Discover how learners involvement with out of school science education has allowed them to expand their knowledge and adapt with the changing world around them.
WAAG: Digital fabrication with young makers
Maker education is a creative way to help children become inventors. It stimulates thinking, practical skills and the heart. In Amsterdam, children can come to one of eight different locations of Maakplaats021, to learn everything about digital fabrication, join the maker movement and develop 21st-century skills. How do the children in the makerspace experience this themselves? And what do they learn from it? They are happy to share their experiences!
In the Maakplaats021, which is a collaboration between Waag, OBA, Hogeschool van Amsterdam and Pakhuis de Zwijger, children are learning to become inventors of their own creations.
KERSNIKOVA INSTITUTE: Providing the tools to explore
Kersnikova Institute prides themselves in the fact that children and youth would rather spend Friday evenings in their Makerspace Wet Lab Gallery than anywhere else. They have achieved that through their programme “Friday Academy”, where children aged 7-15 hack, investigate and learn about an array of topics, such as biotechnology, artificial intelligence, wearable technology, and explore art projects that encapsulate these topics.
MUST: Transforming with energy
Everyday school students, teachers and visitors come to the Interactive Lab “Energy and Environment”, one of the interactive spaces of the National Museum of Science and Technology Leonardo da Vinci in Milan, Italy. In the lab the public and young learners are invited to take part in experimental workshops, taking one or two hours to complete. During these workshops, they will directly manipulate tools and materials helping them to explore the science of energy.
During a recent workshop, Martina, Edoardo and their school mates, discovered the possible transformations that can be made with energy.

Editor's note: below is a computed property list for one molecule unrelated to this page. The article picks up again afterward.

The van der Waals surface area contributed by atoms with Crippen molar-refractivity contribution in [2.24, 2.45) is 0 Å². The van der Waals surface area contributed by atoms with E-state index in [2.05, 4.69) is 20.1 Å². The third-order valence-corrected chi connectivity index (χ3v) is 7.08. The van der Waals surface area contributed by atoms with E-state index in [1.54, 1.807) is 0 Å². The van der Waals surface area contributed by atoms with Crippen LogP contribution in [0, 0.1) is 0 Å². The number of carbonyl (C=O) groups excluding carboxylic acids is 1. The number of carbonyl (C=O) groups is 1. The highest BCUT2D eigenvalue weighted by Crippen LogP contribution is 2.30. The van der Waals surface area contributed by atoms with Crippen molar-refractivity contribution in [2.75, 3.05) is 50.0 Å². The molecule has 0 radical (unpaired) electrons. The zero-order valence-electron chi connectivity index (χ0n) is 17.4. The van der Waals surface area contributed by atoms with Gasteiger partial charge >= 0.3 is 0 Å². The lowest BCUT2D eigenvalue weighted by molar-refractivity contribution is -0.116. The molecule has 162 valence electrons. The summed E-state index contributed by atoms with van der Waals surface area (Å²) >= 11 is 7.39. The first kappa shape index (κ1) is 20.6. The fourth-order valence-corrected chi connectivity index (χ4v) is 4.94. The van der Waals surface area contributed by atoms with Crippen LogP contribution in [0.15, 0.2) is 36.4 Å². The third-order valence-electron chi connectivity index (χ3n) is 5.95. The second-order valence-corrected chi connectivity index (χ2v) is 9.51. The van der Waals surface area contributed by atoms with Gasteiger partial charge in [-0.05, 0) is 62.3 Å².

ARS ELECTRONICA: A new and confusing world
Simon, Xana and Adam translated the open lab experience in a short film with a very special narrative as the documentation for create your world festival at Ars Electronica 2019
Simon and his crew wanted to show their world through the lens of someone with a different generational perspective. Emily’s grandpa usually lives in an analogue world. He is stunned when he enters the big festival hall for the first time. Many impressions are overwhelming for him. He encounters his new surroundings in an increasingly closed manner, but this is when he discovers his rescue: a playful crossword that guides and helps him to better understand this new and confusing world.
Science Gallery Dublin: Science and art collide
Through a cutting-edge programme that ignites creativity and discovery where science and art collide, Science Gallery Dublin encourages young people to learn through their interests.
OPEN MIND Studios are week-long programmes for students aged 15-16 year olds. The aim is to highlight the rich network of interconnections between science, the arts, culture, design, business and innovation.
These programmes give students the opportunity to develop 21st Century skills – creativity, critical thinking, collaboration and communication. The workshop sessions also offer the opportunity for students to interact with leading researchers, entrepreneurs and creative individuals and get an insight into the exciting career possibilities in these fields. Meet Sharuk, Ryan, and Molly who share the experiences they had attending the OPEN MIND Studios at Science Gallery Dublin.
Center for the Promotion of Science: The forest of big questions
Children’s science camp is an annual program taking place during summer vacation in Belgrade, Serbia, where children in the company of their peers, spend free time engaged in science. This year, the camp’s theme was “the forest of big questions”, where children, aged 8 to 12, participated in fieldwork as real scientists. Accompanied by young researchers and science students, they spent three days in nearby Bajford forest, divided into teams, looking for the answers to questions they posed to themselves earlier – what wildlife is contained in this forest? How do humans interact with it? Is the stream’s water clean, and what does “clean” even mean? How do children view a forest like this one? What is the forest’s defining physical and chemical parameters?
LATRA: A view from above
LATRA, a local innovation lab in Greece, aims to empower refugee children and youth through out-of-school STEM (science, technology, engineering and maths) education, aimed at enhancing their cultural citizenship and integration in Europe’s 4th industrial revolution. During the ‘STEM empowerment’ project, developed by LATRA, unaccompanied refugee children and youth in Lesvos-Greece, created a video documenting their day.
During a visit to an olive oil factory, the five young learners – Parisha, Mahmoud, Elizabeth, Hamed, and Satar – had the opportunity to capture their experience from above using drones.
Project Credits / Acknowledgements
SySTEM 2020 has received funding from the European Union’s Horizon 2020 Research and Innovation Programme under Grant Agreement no. 788317